Before we get started, it’s important to know that I’m talking about general health scares. If you head to the doctor, and they notice a problem, you should always take that seriously. It may be a sign that you need to improve your lifestyle to get fitter. Or, it may be just a case of getting the treatment that you need. Now that we’ve got that out the way we can think about what I’m referring to. You see health scares on the news all the time. One night there might be a story about how wine is good for you. The next, there might be an issue with freezing chicken. The stories are this vague and wide. The question I want to answer is should we take these health scares seriously. Or, can we just ignore them as another form of scaremongering to get us to watch Tv shows and buy papers? To answer this question, we’ve got to look at the facts.
Where Does The Story Come From
There’s usually only one source of health scares and that’s scientific research studies. If it comes from anywhere else, you probably shouldn’t trust it anyway. More often than not it’s just one person shouting about this opinion, hoping someone pays attention. However, it’s important to realise you probably won’t hear about the finding from the horse's mouth. Rather, you might get told by your neighbour who heard it from a friend who read it online. That online publication probably got it from a medical journal or another news report. But already we’re playing a massive game of Chinese whispers. Health scares can have some relevance and messages that we need to take on board. But by the time we heard the report it’s been stretched to the point where it’s unrecognisable.
Then there's the issue with those scientific studies. Scientific studies are based on fact and theory. But in most cases the facts aren’t always valid. They sound good and look interested on paper. But the facts simply aren’t there. Instead, general conclusions have been exaggerated to make specific claims. This may be the fault of the researcher or the reporter who catches the story. Don’t forget journalists are always looking for a story that sounds interesting. If it doesn’t sound interesting, they may pick and select different pieces that they think are. That’s why the general public never knows where they stand with health scares. But does that mean we can’t trust them at all?
Fact And Fiction
Fiction always comes from somewhere. Let’s take a random example of this. The story of the Loch Ness monster is derived by a tale of a wizard that lived by the loch. The wizard supposedly had power over a monster that lived in the loch. Many people believed they sighted the monster slipping back into the water. So, what are the facts in this story? Well, there was a house buy the loch. There were also believed to be amphibious creatures that could move in and out the water. That’s where the facts end.
Similarly, in the case of health scares, they are often based on fact. For instance, you may have heard about the beef e Coli scare. If you haven’t, you can get all the information from UnsafeFoods.com If you read about it in the news, you would be forgiven for thinking this is a new occurrence. Or it’s something fresh we have to worry about. Or, that we should stay away from this meat altogether. But none of these things are true. First, while a dangerous strain bacteria like e Coli is found in all uncooked meats. It’s dangerous if the meat isn’t cooked properly. The same is true for salmonella in chicken and any other food poisoning. As long as the meat is properly cooked the chances of the bacteria affecting you are minimal. The fact we should take away is that meat should always be cooked thoroughly before serving.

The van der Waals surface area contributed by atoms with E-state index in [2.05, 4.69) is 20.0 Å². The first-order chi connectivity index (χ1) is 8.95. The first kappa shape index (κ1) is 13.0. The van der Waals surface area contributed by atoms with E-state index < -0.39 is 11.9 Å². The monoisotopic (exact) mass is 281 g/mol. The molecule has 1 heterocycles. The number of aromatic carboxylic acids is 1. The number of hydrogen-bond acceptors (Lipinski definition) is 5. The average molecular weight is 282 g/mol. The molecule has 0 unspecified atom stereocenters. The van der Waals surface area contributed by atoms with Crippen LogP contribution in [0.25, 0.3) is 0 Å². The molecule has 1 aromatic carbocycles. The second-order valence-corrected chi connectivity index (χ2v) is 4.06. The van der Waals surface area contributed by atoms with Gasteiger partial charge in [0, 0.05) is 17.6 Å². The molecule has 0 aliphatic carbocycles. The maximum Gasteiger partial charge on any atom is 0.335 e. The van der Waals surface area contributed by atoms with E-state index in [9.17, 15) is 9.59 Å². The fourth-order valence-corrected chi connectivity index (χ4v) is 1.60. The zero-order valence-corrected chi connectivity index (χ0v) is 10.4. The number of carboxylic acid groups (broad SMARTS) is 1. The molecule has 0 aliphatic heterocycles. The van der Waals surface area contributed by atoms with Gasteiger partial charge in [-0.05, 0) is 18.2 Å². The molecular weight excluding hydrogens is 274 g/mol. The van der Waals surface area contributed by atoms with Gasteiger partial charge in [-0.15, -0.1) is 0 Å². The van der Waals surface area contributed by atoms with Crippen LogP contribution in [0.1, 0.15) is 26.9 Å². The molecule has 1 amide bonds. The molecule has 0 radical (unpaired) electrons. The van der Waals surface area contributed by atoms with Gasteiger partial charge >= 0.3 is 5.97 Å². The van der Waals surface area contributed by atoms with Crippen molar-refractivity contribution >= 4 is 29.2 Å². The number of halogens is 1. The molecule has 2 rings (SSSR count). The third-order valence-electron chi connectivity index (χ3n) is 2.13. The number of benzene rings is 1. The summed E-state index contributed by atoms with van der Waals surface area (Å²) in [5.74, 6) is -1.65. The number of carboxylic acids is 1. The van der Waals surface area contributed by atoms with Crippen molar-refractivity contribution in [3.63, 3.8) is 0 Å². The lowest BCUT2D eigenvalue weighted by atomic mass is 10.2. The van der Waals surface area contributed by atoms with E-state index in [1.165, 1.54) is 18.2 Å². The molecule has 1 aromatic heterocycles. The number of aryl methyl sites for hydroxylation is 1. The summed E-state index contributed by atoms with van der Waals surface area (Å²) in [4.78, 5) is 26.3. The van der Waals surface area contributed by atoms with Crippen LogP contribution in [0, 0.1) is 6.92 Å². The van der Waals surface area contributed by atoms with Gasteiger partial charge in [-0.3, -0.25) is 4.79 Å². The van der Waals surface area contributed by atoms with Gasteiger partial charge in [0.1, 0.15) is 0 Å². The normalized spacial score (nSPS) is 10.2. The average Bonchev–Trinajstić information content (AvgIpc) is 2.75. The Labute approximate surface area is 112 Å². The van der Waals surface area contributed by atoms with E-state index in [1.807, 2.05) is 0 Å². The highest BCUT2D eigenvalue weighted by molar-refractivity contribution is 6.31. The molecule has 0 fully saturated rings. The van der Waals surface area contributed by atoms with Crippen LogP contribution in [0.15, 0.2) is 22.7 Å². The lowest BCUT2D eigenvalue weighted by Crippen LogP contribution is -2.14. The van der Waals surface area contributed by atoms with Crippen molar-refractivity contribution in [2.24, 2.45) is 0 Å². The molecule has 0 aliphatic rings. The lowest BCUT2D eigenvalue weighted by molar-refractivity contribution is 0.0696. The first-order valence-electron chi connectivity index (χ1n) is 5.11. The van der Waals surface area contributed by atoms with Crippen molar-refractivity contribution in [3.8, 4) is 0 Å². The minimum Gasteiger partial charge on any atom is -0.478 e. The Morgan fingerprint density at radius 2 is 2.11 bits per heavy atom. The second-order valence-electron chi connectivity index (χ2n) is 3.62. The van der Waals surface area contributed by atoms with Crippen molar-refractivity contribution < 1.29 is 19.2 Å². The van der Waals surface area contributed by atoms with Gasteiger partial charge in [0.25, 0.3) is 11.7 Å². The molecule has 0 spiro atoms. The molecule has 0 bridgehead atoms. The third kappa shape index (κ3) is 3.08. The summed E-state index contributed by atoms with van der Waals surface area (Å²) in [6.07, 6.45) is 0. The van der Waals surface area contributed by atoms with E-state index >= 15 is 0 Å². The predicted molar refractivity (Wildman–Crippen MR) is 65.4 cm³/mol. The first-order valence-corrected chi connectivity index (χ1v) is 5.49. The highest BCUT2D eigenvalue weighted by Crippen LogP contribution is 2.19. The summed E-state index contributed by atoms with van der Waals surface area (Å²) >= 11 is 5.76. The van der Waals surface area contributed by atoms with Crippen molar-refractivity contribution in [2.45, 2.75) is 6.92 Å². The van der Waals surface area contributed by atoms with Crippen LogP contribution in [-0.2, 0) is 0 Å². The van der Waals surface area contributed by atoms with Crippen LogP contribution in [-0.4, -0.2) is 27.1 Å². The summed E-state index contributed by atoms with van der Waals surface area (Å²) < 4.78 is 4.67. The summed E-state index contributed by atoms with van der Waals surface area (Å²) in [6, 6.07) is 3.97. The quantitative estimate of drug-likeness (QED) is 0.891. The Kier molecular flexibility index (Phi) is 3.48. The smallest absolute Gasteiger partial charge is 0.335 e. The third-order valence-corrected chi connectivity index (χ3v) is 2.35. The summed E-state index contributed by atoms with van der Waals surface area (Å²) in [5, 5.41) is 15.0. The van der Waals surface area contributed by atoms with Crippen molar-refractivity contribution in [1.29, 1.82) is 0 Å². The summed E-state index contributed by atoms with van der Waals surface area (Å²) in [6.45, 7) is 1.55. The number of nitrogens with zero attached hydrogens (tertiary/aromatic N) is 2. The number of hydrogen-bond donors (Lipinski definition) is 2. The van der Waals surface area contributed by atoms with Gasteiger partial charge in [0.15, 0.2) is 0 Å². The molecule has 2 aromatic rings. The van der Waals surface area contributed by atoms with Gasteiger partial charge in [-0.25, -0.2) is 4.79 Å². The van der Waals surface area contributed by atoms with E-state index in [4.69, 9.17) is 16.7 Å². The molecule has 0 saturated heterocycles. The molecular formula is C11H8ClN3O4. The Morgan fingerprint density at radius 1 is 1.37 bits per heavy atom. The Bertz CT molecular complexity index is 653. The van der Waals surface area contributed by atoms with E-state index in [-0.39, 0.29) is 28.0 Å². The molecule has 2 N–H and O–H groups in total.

Another case of fact within fiction is the MMR-autism scare. Many parents to this stay are still scared vaccines cause autism. This is based on what report that proved no link to Autism and the vaccine at all. Instead, it showed that the vaccine was linked to changes in the intestine. These changes were seen in autistic children. The problem? There was only a small sample collected, and this shows a second correlation but not a direction. By all accounts, it wasn’t strong enough to make any serious claim.
Despite there usually being some fact behind health scare stories, they are still hard to take on board. Mainly because they constantly contradict one another. One story might tell you that all red wine is bad. The next, that one glass each week is good for your blood. Which one do you trust? You only have one option. If you want to follow these stories and learn from them, you must go to the source. You need to make sure that you know which one has stronger evidence. Essentially, this is the only way to tell which story to trust. Even then it’s going to be a gamble. These days there’s just too many reports out there and no way to tell which is right.
Your only option is to make an informed decision based on the research available. That way, at least you’ll be making the call on what you eat or drink.
To conclude then, I think these health scares do have relevance to how we live our life. We should always read up when a new one is reported. But we need to remember that in this case entertainment and knowledge are often blurred. In 2009 one news report claimed bird flu would kill five hundred thousand people in the first year. To this day, the total number of deaths by bird flu in the world is 236. Not quite the numbers the daily mail were expecting.